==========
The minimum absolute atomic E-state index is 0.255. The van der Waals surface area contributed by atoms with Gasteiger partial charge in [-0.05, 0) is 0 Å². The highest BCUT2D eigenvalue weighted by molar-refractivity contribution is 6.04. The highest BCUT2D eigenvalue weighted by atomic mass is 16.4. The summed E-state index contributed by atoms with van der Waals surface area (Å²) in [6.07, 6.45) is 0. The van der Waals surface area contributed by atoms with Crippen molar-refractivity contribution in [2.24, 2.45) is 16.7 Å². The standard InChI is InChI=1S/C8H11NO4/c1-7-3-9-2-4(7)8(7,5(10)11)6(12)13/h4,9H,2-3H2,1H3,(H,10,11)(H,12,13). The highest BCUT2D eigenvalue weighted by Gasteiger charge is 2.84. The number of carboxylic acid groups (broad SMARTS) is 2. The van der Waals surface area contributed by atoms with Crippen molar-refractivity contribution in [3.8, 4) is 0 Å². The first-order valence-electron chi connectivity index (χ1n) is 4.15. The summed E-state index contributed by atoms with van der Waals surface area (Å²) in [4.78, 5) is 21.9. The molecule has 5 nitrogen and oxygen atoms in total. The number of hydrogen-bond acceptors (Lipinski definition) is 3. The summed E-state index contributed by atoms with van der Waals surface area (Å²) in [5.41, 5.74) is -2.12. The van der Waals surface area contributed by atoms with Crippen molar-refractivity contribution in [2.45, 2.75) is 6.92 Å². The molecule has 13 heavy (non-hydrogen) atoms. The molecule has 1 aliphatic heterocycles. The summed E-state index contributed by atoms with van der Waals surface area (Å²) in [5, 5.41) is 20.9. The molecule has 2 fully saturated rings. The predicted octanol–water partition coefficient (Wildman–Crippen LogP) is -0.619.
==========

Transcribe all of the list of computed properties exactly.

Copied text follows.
The minimum absolute atomic E-state index is 0.255. The van der Waals surface area contributed by atoms with Gasteiger partial charge in [-0.05, 0) is 0 Å². The highest BCUT2D eigenvalue weighted by molar-refractivity contribution is 6.04. The highest BCUT2D eigenvalue weighted by atomic mass is 16.4. The summed E-state index contributed by atoms with van der Waals surface area (Å²) in [6.07, 6.45) is 0. The van der Waals surface area contributed by atoms with Crippen molar-refractivity contribution in [2.24, 2.45) is 16.7 Å². The standard InChI is InChI=1S/C8H11NO4/c1-7-3-9-2-4(7)8(7,5(10)11)6(12)13/h4,9H,2-3H2,1H3,(H,10,11)(H,12,13). The highest BCUT2D eigenvalue weighted by Gasteiger charge is 2.84. The number of carboxylic acid groups (broad SMARTS) is 2. The van der Waals surface area contributed by atoms with Crippen molar-refractivity contribution in [3.8, 4) is 0 Å². The first-order valence-electron chi connectivity index (χ1n) is 4.15. The summed E-state index contributed by atoms with van der Waals surface area (Å²) in [4.78, 5) is 21.9. The molecule has 5 nitrogen and oxygen atoms in total. The number of hydrogen-bond acceptors (Lipinski definition) is 3. The summed E-state index contributed by atoms with van der Waals surface area (Å²) in [5.41, 5.74) is -2.12. The van der Waals surface area contributed by atoms with Crippen molar-refractivity contribution in [2.45, 2.75) is 6.92 Å². The molecule has 13 heavy (non-hydrogen) atoms. The molecule has 1 aliphatic heterocycles. The summed E-state index contributed by atoms with van der Waals surface area (Å²) in [5, 5.41) is 20.9. The molecule has 2 fully saturated rings. The predicted octanol–water partition coefficient (Wildman–Crippen LogP) is -0.619.